By NR Staff • 

Volunteers build fence for Buddy

Volunteers with Fences for Fido, a nonprofit organization that provides safe spaces for dogs, built the approximately 132 x 40-foot enclosure at a rural McMinnville residence Saturday morning. Once the fence was finished, Buddy, who had been living in a small kennel, had a chance to release his pent-up energy.

“He didn’t quite know what to think,” said Alan Wetaz of McMinnville, one of about 20 volunteers who helped with the project. “Once he gets used to his new boundaries, he’s just going to have a blast.”

Wetaz has been involved with Fences for Fido for about a year. He held a fundraiser for the organization in November at his business,  Nature’s Pet, asking customers to donate to the cause. The store raised $600, enough to build Buddy’s fence.

Saturday was the second time Wetaz helped with Fences for Fido construction. After the first one, which was in Portland, he was hooked, he said. “It was so nice to see that dog run free,” he recalled.

The McMinnville project was one of two in Yamhill County on Saturday. A dog in Newberg also received the gift of a fenced yard. A trio of dogs in Mac will get a fence in early February.

Fences for Fido volunteers are busy almost every weekend. They’ve built many fences in the Portland area, other parts of the Willamette Valley and southwest Washington, and are branching out to the coast, as well.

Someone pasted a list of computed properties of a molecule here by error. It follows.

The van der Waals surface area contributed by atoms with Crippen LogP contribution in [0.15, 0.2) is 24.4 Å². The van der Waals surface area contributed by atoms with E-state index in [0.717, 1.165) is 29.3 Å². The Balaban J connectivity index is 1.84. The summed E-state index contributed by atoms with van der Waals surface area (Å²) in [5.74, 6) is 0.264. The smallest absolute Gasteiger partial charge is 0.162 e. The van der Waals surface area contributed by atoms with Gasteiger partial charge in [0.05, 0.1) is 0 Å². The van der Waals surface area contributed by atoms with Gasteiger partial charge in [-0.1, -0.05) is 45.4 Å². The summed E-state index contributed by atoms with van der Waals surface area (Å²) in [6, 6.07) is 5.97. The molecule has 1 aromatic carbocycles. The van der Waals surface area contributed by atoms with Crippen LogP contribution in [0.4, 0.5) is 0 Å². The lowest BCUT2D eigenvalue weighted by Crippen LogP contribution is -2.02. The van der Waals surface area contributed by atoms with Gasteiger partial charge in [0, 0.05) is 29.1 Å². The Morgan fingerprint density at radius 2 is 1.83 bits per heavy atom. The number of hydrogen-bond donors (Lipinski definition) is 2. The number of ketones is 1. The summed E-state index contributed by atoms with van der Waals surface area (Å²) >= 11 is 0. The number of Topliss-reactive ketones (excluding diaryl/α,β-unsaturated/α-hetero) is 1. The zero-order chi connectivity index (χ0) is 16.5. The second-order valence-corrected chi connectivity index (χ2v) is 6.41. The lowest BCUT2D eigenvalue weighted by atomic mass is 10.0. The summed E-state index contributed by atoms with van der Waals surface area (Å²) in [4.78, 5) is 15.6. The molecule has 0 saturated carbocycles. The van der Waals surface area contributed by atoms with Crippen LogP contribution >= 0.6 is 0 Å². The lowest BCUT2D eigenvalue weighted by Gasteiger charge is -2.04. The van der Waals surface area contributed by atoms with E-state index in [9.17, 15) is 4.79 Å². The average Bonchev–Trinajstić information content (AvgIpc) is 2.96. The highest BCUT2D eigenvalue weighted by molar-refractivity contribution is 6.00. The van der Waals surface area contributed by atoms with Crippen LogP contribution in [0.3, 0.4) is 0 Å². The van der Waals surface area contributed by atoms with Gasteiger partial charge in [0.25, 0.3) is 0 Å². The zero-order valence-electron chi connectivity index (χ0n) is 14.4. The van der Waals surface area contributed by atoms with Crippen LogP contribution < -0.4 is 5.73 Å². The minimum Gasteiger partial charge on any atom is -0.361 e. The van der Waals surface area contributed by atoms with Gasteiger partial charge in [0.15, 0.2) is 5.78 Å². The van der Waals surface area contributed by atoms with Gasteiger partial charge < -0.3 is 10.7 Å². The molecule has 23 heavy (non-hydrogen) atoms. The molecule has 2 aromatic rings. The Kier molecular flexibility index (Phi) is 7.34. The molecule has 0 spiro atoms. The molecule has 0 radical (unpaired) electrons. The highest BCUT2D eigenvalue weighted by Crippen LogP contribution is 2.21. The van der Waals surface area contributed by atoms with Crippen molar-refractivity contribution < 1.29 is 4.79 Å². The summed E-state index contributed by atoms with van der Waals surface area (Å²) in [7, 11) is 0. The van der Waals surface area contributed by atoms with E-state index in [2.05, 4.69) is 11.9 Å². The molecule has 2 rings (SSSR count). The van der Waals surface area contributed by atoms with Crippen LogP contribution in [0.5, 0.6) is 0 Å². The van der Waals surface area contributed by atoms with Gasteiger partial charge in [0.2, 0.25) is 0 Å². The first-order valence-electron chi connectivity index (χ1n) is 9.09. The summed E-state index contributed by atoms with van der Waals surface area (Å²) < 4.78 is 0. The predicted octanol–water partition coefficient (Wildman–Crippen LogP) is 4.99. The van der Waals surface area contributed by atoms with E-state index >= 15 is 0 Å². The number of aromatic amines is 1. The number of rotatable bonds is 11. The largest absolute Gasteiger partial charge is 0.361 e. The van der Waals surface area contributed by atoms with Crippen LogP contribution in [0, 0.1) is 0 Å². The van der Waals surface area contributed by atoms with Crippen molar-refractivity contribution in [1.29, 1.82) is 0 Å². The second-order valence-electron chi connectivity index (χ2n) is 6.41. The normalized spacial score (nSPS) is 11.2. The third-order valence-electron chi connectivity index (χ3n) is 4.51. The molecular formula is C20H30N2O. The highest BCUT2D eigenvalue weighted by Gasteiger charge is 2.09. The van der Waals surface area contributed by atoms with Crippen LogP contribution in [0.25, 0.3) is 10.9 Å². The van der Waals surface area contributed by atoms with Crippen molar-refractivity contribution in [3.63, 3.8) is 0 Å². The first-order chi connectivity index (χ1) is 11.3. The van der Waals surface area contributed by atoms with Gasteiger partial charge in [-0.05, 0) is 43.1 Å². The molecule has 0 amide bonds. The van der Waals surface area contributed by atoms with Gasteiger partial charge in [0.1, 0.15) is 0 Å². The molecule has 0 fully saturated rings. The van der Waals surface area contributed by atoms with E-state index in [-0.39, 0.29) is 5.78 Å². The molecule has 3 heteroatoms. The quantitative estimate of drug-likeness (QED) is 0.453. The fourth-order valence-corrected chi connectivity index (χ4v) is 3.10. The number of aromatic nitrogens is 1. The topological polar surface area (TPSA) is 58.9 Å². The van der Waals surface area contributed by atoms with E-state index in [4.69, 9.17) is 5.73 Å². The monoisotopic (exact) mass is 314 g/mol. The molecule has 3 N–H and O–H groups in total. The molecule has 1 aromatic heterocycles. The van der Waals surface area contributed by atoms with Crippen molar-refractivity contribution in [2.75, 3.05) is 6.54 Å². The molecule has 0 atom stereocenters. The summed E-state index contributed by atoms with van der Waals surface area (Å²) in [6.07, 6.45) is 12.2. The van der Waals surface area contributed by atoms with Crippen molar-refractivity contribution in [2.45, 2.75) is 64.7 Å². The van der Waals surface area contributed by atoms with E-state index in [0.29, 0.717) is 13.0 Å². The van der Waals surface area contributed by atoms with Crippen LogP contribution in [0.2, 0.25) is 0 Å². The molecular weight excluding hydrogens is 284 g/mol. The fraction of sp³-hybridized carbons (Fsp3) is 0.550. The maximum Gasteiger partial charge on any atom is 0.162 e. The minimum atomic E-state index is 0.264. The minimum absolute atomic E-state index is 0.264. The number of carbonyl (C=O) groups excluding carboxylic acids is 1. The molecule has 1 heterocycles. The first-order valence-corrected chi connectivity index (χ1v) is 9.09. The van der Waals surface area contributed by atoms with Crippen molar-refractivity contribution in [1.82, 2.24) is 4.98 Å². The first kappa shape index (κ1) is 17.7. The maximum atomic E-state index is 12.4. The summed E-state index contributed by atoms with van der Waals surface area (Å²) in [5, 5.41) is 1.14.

Their efforts dovetail with new Oregon laws that limit confinement of pets. (For more about the laws, please see the Happy Tails column in today’s Connections section.)

Fences for Fido started in 2009 in Portland. Its volunteers have built more than 235 fences, said Kelly Peterson, president and co-founder of the nonprofit.

But the organization’s involvement doesn’t end with the unchaining of a dog, she said. Fences for Fido also works with owners to teach them how best to care for their canines year-round. If necessary, it helps with veterinary care, and spay and neutering services, as well. Fences for Fido volunteers make return visits to each dog twice a year to make sure he or she remains unchained, safe and healthy.

At the fence building events, Peterson said, she likes seeing animal lovers work together to help improve the lives of dogs. But her favorite part of each project is seeing the dog released in the new enclosure for the first time.

“The release is always super fun,” she said, describing how the dogs are “filled with lots of zoomies!” 

To volunteer with Fences for Fido or find out more information about the organization, send e-mail to, check their Facebook page at, or go to the website,



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